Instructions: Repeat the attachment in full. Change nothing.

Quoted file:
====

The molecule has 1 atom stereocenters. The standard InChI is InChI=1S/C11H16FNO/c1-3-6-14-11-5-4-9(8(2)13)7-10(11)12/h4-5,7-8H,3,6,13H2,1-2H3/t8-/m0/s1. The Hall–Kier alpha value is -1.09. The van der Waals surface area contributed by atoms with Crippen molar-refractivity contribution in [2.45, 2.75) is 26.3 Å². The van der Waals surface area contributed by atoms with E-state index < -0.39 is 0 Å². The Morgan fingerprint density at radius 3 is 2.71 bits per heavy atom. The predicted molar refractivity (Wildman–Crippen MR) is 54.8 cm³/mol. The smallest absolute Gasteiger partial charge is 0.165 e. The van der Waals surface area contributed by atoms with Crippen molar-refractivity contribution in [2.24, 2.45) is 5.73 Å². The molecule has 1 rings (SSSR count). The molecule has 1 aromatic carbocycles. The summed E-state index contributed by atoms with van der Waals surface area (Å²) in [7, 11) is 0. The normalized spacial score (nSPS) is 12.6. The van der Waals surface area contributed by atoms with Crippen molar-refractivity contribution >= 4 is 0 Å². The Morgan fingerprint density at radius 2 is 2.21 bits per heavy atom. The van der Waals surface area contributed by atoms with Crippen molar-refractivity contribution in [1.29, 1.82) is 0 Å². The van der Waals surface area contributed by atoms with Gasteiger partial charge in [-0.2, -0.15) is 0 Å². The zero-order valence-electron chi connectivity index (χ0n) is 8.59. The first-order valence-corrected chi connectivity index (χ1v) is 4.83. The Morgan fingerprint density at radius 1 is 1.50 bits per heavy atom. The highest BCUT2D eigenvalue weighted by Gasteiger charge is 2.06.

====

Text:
The molecule has 1 atom stereocenters. The standard InChI is InChI=1S/C11H16FNO/c1-3-6-14-11-5-4-9(8(2)13)7-10(11)12/h4-5,7-8H,3,6,13H2,1-2H3/t8-/m0/s1. The Hall–Kier alpha value is -1.09. The van der Waals surface area contributed by atoms with Crippen molar-refractivity contribution in [2.45, 2.75) is 26.3 Å². The van der Waals surface area contributed by atoms with E-state index < -0.39 is 0 Å². The Morgan fingerprint density at radius 3 is 2.71 bits per heavy atom. The predicted molar refractivity (Wildman–Crippen MR) is 54.8 cm³/mol. The smallest absolute Gasteiger partial charge is 0.165 e. The van der Waals surface area contributed by atoms with Crippen molar-refractivity contribution in [2.24, 2.45) is 5.73 Å². The molecule has 1 rings (SSSR count). The molecule has 1 aromatic carbocycles. The summed E-state index contributed by atoms with van der Waals surface area (Å²) in [7, 11) is 0. The normalized spacial score (nSPS) is 12.6. The van der Waals surface area contributed by atoms with Crippen molar-refractivity contribution >= 4 is 0 Å². The Morgan fingerprint density at radius 2 is 2.21 bits per heavy atom. The van der Waals surface area contributed by atoms with Crippen molar-refractivity contribution in [1.29, 1.82) is 0 Å². The van der Waals surface area contributed by atoms with Gasteiger partial charge in [-0.2, -0.15) is 0 Å². The zero-order valence-electron chi connectivity index (χ0n) is 8.59. The first-order valence-corrected chi connectivity index (χ1v) is 4.83. The Morgan fingerprint density at radius 1 is 1.50 bits per heavy atom. The highest BCUT2D eigenvalue weighted by Gasteiger charge is 2.06.